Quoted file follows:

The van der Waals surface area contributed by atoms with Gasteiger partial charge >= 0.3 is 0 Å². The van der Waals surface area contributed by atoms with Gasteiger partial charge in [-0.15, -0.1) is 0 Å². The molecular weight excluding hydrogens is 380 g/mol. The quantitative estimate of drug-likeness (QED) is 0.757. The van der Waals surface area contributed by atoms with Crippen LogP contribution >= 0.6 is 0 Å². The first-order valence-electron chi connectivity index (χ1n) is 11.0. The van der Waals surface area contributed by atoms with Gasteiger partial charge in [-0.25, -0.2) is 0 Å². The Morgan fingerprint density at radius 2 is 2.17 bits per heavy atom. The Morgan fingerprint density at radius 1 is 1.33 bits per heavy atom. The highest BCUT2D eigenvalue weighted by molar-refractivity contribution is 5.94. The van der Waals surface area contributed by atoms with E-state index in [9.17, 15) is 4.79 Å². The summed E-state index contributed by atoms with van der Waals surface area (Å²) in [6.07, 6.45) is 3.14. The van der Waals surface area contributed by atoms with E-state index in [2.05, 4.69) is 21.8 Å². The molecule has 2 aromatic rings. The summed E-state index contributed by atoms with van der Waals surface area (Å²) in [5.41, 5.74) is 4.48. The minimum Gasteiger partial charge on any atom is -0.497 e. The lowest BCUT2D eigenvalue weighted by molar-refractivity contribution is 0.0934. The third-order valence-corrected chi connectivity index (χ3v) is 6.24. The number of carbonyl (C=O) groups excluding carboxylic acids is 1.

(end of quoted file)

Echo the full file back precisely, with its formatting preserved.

The van der Waals surface area contributed by atoms with Gasteiger partial charge >= 0.3 is 0 Å². The van der Waals surface area contributed by atoms with Gasteiger partial charge in [-0.15, -0.1) is 0 Å². The molecular weight excluding hydrogens is 380 g/mol. The quantitative estimate of drug-likeness (QED) is 0.757. The van der Waals surface area contributed by atoms with Crippen LogP contribution >= 0.6 is 0 Å². The first-order valence-electron chi connectivity index (χ1n) is 11.0. The van der Waals surface area contributed by atoms with Gasteiger partial charge in [-0.25, -0.2) is 0 Å². The Morgan fingerprint density at radius 2 is 2.17 bits per heavy atom. The Morgan fingerprint density at radius 1 is 1.33 bits per heavy atom. The highest BCUT2D eigenvalue weighted by molar-refractivity contribution is 5.94. The van der Waals surface area contributed by atoms with E-state index in [9.17, 15) is 4.79 Å². The summed E-state index contributed by atoms with van der Waals surface area (Å²) in [6.07, 6.45) is 3.14. The van der Waals surface area contributed by atoms with E-state index in [2.05, 4.69) is 21.8 Å². The molecule has 2 aromatic rings. The summed E-state index contributed by atoms with van der Waals surface area (Å²) in [5.41, 5.74) is 4.48. The minimum Gasteiger partial charge on any atom is -0.497 e. The lowest BCUT2D eigenvalue weighted by molar-refractivity contribution is 0.0934. The third-order valence-corrected chi connectivity index (χ3v) is 6.24. The number of carbonyl (C=O) groups excluding carboxylic acids is 1.